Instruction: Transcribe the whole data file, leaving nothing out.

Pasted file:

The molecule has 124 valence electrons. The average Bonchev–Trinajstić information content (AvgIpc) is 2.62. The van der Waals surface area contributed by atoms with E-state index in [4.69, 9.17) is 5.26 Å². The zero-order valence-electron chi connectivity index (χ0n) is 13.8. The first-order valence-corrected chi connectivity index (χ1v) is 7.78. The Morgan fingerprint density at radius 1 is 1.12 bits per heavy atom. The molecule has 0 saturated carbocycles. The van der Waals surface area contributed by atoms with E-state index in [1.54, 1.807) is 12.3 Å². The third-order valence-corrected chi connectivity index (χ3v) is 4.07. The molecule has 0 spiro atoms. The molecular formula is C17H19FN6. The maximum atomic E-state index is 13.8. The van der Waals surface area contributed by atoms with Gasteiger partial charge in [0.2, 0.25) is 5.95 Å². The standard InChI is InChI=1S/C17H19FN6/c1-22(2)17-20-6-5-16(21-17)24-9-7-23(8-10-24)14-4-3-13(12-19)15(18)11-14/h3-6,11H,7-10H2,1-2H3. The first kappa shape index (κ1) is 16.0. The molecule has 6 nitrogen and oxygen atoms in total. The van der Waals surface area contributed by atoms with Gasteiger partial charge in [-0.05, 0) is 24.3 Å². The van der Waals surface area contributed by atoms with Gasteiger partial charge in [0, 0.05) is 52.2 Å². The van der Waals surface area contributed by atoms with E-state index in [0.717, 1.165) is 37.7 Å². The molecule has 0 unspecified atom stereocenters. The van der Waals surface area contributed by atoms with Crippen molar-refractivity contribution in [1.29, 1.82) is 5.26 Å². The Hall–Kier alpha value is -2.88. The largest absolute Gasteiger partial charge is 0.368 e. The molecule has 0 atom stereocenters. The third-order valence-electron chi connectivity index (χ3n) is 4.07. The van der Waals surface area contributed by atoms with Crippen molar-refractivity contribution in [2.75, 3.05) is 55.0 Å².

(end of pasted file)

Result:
The molecule has 124 valence electrons. The average Bonchev–Trinajstić information content (AvgIpc) is 2.62. The van der Waals surface area contributed by atoms with E-state index in [4.69, 9.17) is 5.26 Å². The zero-order valence-electron chi connectivity index (χ0n) is 13.8. The first-order valence-corrected chi connectivity index (χ1v) is 7.78. The Morgan fingerprint density at radius 1 is 1.12 bits per heavy atom. The molecule has 0 saturated carbocycles. The van der Waals surface area contributed by atoms with E-state index in [1.54, 1.807) is 12.3 Å². The third-order valence-corrected chi connectivity index (χ3v) is 4.07. The molecule has 0 spiro atoms. The molecular formula is C17H19FN6. The maximum atomic E-state index is 13.8. The van der Waals surface area contributed by atoms with Gasteiger partial charge in [0.2, 0.25) is 5.95 Å². The standard InChI is InChI=1S/C17H19FN6/c1-22(2)17-20-6-5-16(21-17)24-9-7-23(8-10-24)14-4-3-13(12-19)15(18)11-14/h3-6,11H,7-10H2,1-2H3. The first kappa shape index (κ1) is 16.0. The molecule has 6 nitrogen and oxygen atoms in total. The van der Waals surface area contributed by atoms with Gasteiger partial charge in [-0.05, 0) is 24.3 Å². The van der Waals surface area contributed by atoms with Gasteiger partial charge in [0, 0.05) is 52.2 Å². The van der Waals surface area contributed by atoms with E-state index in [0.717, 1.165) is 37.7 Å². The molecule has 0 unspecified atom stereocenters. The van der Waals surface area contributed by atoms with Crippen molar-refractivity contribution in [1.29, 1.82) is 5.26 Å². The Hall–Kier alpha value is -2.88. The largest absolute Gasteiger partial charge is 0.368 e. The molecule has 0 atom stereocenters. The third-order valence-electron chi connectivity index (χ3n) is 4.07. The van der Waals surface area contributed by atoms with Crippen molar-refractivity contribution in [2.75, 3.05) is 55.0 Å².